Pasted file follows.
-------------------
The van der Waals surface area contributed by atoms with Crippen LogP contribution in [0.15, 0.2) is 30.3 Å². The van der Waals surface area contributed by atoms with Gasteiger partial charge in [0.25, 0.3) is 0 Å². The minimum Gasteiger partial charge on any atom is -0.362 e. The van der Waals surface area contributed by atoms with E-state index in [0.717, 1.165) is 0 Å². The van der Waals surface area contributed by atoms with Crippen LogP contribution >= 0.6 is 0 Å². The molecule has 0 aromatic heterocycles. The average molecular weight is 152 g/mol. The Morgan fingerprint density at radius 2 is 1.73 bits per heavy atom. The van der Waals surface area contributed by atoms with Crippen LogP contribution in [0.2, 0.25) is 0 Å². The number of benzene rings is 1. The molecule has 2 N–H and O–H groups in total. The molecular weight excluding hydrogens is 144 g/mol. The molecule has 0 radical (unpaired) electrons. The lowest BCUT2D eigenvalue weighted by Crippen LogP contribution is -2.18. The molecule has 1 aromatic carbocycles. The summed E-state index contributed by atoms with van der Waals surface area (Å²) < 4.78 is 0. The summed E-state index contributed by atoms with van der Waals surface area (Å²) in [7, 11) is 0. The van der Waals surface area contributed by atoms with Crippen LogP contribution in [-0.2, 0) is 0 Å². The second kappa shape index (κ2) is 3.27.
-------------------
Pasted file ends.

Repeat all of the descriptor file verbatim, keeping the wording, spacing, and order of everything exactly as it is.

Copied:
The van der Waals surface area contributed by atoms with Crippen LogP contribution in [0.15, 0.2) is 30.3 Å². The van der Waals surface area contributed by atoms with Gasteiger partial charge in [0.25, 0.3) is 0 Å². The minimum Gasteiger partial charge on any atom is -0.362 e. The van der Waals surface area contributed by atoms with E-state index in [0.717, 1.165) is 0 Å². The van der Waals surface area contributed by atoms with Crippen LogP contribution >= 0.6 is 0 Å². The molecule has 0 aromatic heterocycles. The average molecular weight is 152 g/mol. The Morgan fingerprint density at radius 2 is 1.73 bits per heavy atom. The van der Waals surface area contributed by atoms with Crippen LogP contribution in [0.2, 0.25) is 0 Å². The number of benzene rings is 1. The molecule has 2 N–H and O–H groups in total. The molecular weight excluding hydrogens is 144 g/mol. The molecule has 0 radical (unpaired) electrons. The lowest BCUT2D eigenvalue weighted by Crippen LogP contribution is -2.18. The molecule has 1 aromatic carbocycles. The summed E-state index contributed by atoms with van der Waals surface area (Å²) < 4.78 is 0. The summed E-state index contributed by atoms with van der Waals surface area (Å²) in [7, 11) is 0. The van der Waals surface area contributed by atoms with Crippen LogP contribution in [-0.2, 0) is 0 Å². The second kappa shape index (κ2) is 3.27.